Bottom Line: Ethical lender must sweeten the deal

Tim Wallace
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THE CO-OP Group is losing its ethical shine fast – shortchanging pensioners is never a good look, regardless of the legality and business sense of this part of the bank’s recapitalisation.

It is rapidly becoming clear the only way to reduce the reputational devastation is to let small investors keep more of their money.

Savvy professional investors at hedge funds have already bought into the bank’s debt to try to squeeze a better deal from the lender.

They saw the opportunity when bond prices plunged, and seized the chance to get a bigger share of the bank when it floats.

But for all their skill and experience at negotiating good deals from rescue packages, it will surely be the pensioners and other small investors who put the real pressure on the Co-op Group.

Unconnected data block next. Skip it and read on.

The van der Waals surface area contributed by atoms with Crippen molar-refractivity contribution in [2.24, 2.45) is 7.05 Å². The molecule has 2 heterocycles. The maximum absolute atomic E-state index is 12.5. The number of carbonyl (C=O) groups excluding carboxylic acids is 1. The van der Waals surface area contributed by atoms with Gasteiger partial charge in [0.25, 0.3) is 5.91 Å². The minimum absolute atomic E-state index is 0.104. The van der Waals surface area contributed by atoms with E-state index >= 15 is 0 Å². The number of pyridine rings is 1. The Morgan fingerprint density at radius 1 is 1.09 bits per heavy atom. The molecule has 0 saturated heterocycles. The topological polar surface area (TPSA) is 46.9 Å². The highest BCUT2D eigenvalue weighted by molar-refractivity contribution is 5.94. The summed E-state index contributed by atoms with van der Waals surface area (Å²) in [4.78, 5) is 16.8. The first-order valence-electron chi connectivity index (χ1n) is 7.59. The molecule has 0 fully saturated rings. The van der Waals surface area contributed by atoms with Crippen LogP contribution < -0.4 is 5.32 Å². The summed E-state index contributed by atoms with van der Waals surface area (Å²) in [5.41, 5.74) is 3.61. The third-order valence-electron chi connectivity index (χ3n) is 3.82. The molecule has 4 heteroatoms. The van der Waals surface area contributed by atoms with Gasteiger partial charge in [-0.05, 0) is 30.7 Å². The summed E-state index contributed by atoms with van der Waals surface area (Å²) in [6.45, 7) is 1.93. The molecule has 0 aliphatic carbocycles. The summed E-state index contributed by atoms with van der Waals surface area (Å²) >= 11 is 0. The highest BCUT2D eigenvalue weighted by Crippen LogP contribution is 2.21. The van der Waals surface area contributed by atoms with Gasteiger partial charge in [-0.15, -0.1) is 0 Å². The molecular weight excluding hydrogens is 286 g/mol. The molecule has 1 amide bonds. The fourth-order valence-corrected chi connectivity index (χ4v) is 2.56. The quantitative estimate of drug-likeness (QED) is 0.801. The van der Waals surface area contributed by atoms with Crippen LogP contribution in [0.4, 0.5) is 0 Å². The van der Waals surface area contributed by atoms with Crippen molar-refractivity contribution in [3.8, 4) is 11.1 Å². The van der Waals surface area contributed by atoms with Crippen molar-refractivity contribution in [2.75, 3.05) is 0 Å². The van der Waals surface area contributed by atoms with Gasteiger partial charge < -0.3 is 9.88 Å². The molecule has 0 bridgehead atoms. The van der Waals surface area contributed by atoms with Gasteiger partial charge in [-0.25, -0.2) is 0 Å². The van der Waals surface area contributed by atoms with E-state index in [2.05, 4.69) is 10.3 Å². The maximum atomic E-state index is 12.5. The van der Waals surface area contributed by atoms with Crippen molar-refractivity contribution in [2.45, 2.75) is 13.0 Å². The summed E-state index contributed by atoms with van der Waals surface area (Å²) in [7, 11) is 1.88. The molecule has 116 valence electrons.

Its reputation as the ethical player in the industry, the bank that cares, has taken a major blow.

When pensioners’ fixed income nest eggs are broken, they will need a really good replacement if the Co-op is not to look like the capitalist caricature its fans want to fight.

The initial plan was for the Co-op Group to shoulder most of the burden of recapitalisation – filling about two-thirds of the capital hole – and to take around 75 per cent of the equity in the newly-floated bank.

Instead that is likely to fall to 66 per cent, or perhaps even 55 per cent.

Hedge funds certainly expect concessions – but angry and distressed pensioners will surely not be happy with anything more than a slim majority of bank shares held by the group.